The past several years have seen a steady stream of industrial developments proposed for the lower Fraser River. In 2011 we saw plans for a new container terminal at the river's mouth, DeltaPort Terminal 2. This massive marine fill project would sit directly on top of critical habitat for juvenile salmon and orcas, and disrupt nearby mud flats that are a key source of food for millions of migrating shore birds each year. It is still under review.
Next came the proposal for a jet fuel terminal on the river. This project, now approved, could see between 70 and 120 tankers and barges loaded with volatile jet fuel travelling up the river each year to discharge their contents to a pipeline through Richmond to YVR.
In the fall of 2012 we learned of a proposal for a new coal port on the river at Fraser Surrey Docks. This project, also approved but not yet under construction, could see 640 open barges of U.S. Powder River Basin coal, each the length of a football field, towed down the river and up the windy Salish Sea each year.
Finally, just last month, we learned of a proposal for an LNG terminal on the river in Delta. This project, if approved, would see up to 120 LNG tankers and 90 LNG barges navigating the river each year, within hailing distance of riverside condos and parks.
Looming above all of this is the pending removal of the Massey Tunnel, the only obstacle currently standing between the middle reaches of one of the world's richest salmon rivers and full bore industrialization.
Each one of these projects have been proposed and reviewed in isolation. Nowhere among the many studies and reports they’ve generated will you find answers to two fundamentally important questions:
“How much development on the Fraser is enough?” and “Who gets to decide?”
Missing in this piecemeal approach to development on the lower Fraser is any attention to the cumulative impacts of all these projects, including the collective impact of dredging so many berths along the river, and the the overall impact of increased vessel traffic on the Fraser, its estuary, and the Salish Sea.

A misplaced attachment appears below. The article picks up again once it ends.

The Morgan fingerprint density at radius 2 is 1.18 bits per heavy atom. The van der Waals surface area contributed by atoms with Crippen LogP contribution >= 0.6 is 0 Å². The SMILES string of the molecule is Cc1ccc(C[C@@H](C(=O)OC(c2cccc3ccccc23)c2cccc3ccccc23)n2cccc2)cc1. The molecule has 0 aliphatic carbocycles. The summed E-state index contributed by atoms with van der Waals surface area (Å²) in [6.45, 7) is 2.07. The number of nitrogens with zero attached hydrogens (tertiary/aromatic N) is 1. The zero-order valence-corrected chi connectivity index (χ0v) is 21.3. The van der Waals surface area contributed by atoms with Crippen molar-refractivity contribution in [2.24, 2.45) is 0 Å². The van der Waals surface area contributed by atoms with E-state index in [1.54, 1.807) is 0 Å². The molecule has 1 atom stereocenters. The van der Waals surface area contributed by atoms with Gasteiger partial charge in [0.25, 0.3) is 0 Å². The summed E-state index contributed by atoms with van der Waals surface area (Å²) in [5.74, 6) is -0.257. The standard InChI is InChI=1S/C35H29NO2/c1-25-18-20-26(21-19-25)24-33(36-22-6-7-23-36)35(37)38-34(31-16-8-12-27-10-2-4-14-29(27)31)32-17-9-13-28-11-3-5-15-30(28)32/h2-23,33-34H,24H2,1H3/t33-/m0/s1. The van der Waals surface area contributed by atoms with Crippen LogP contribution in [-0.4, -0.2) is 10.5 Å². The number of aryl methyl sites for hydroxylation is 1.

What’s also missed, when we’re asked to weigh the costs and benefits of a Fraser River industrial development in isolation, is any attention to what has gone before—all the compromises, all the losses, all the changes that have brought us to where we are today.
In his book, The Once and Future World, author J.B. MacKinnon writes about the changes that humans, especially those living in industrially organized societies like ours, have brought upon the world. Our powers are so great and our reach so extensive that 90 percent of what is wild has been lost. We’re literally living in a 10 percent world, and we’ve got to figure out how to sustain and protect that, both for us and for the life with which we share the planet.
It’s time for those who care about the future of the Fraser to join forces and begin this work. First Nations, fishers, farmland supporters, advocates for migratory birds, and those concerned about the impacts of fossil fuel exports, both locally and on the climate, need to recognize that they are all after the same thing: a comprehensive and thoughtful approach to sustainable, shared use of the lower Fraser, and a common vision of what a healthy and vibrant river will look like 10, 25, even 50 years downstream.
Decisions about the Fraser’s future must not be left only to interests that prioritize “facilitating trade” above all else. Those who care must draw a line and insist that, on some issues, there is no more room for compromise. Too much habitat has been lost, and too much harm has been done to our salmon, eulachon, and sturgeon, among others, to engage in debates over how much of that remaining 10 percent we can afford to carve off in the service of globalization.
If the Fraser is to avoid death by a thousand cuts, if it is to avoid being reduced to a channeled and dredged industrial marine highway, then those who care about the river must call for an end to piecemeal, project by project review processes. It’s time that decision making on the Fraser be guided by a widely supported, comprehensive vision for the river’s future.